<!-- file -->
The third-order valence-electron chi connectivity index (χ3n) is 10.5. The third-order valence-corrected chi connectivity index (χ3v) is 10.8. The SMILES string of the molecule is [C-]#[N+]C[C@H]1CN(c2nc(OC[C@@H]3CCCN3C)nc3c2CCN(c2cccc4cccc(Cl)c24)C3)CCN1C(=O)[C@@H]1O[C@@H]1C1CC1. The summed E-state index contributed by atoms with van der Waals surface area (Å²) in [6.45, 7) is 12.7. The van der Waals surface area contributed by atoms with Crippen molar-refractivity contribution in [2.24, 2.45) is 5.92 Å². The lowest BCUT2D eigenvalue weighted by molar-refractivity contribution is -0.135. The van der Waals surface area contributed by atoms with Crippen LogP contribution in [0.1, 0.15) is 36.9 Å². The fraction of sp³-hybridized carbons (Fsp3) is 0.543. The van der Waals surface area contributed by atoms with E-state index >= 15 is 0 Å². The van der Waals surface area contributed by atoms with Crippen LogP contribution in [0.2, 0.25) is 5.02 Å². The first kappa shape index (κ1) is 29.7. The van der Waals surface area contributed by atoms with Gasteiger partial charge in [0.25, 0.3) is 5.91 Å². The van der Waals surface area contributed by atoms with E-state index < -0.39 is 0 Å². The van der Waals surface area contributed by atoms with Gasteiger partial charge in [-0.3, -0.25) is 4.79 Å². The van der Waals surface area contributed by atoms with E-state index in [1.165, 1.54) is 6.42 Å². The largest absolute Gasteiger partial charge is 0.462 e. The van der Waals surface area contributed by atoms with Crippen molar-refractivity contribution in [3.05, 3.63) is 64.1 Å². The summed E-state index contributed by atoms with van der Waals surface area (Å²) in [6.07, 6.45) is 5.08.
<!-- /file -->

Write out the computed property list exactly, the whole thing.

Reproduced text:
The third-order valence-electron chi connectivity index (χ3n) is 10.5. The third-order valence-corrected chi connectivity index (χ3v) is 10.8. The SMILES string of the molecule is [C-]#[N+]C[C@H]1CN(c2nc(OC[C@@H]3CCCN3C)nc3c2CCN(c2cccc4cccc(Cl)c24)C3)CCN1C(=O)[C@@H]1O[C@@H]1C1CC1. The summed E-state index contributed by atoms with van der Waals surface area (Å²) in [6.45, 7) is 12.7. The van der Waals surface area contributed by atoms with Crippen molar-refractivity contribution in [2.24, 2.45) is 5.92 Å². The lowest BCUT2D eigenvalue weighted by molar-refractivity contribution is -0.135. The van der Waals surface area contributed by atoms with Crippen LogP contribution in [0.1, 0.15) is 36.9 Å². The fraction of sp³-hybridized carbons (Fsp3) is 0.543. The van der Waals surface area contributed by atoms with E-state index >= 15 is 0 Å². The van der Waals surface area contributed by atoms with Crippen LogP contribution in [0.2, 0.25) is 5.02 Å². The first kappa shape index (κ1) is 29.7. The van der Waals surface area contributed by atoms with Gasteiger partial charge in [0.25, 0.3) is 5.91 Å². The van der Waals surface area contributed by atoms with E-state index < -0.39 is 0 Å². The van der Waals surface area contributed by atoms with Gasteiger partial charge in [-0.3, -0.25) is 4.79 Å². The van der Waals surface area contributed by atoms with E-state index in [1.165, 1.54) is 6.42 Å². The largest absolute Gasteiger partial charge is 0.462 e. The van der Waals surface area contributed by atoms with Crippen molar-refractivity contribution in [3.05, 3.63) is 64.1 Å². The summed E-state index contributed by atoms with van der Waals surface area (Å²) in [6.07, 6.45) is 5.08.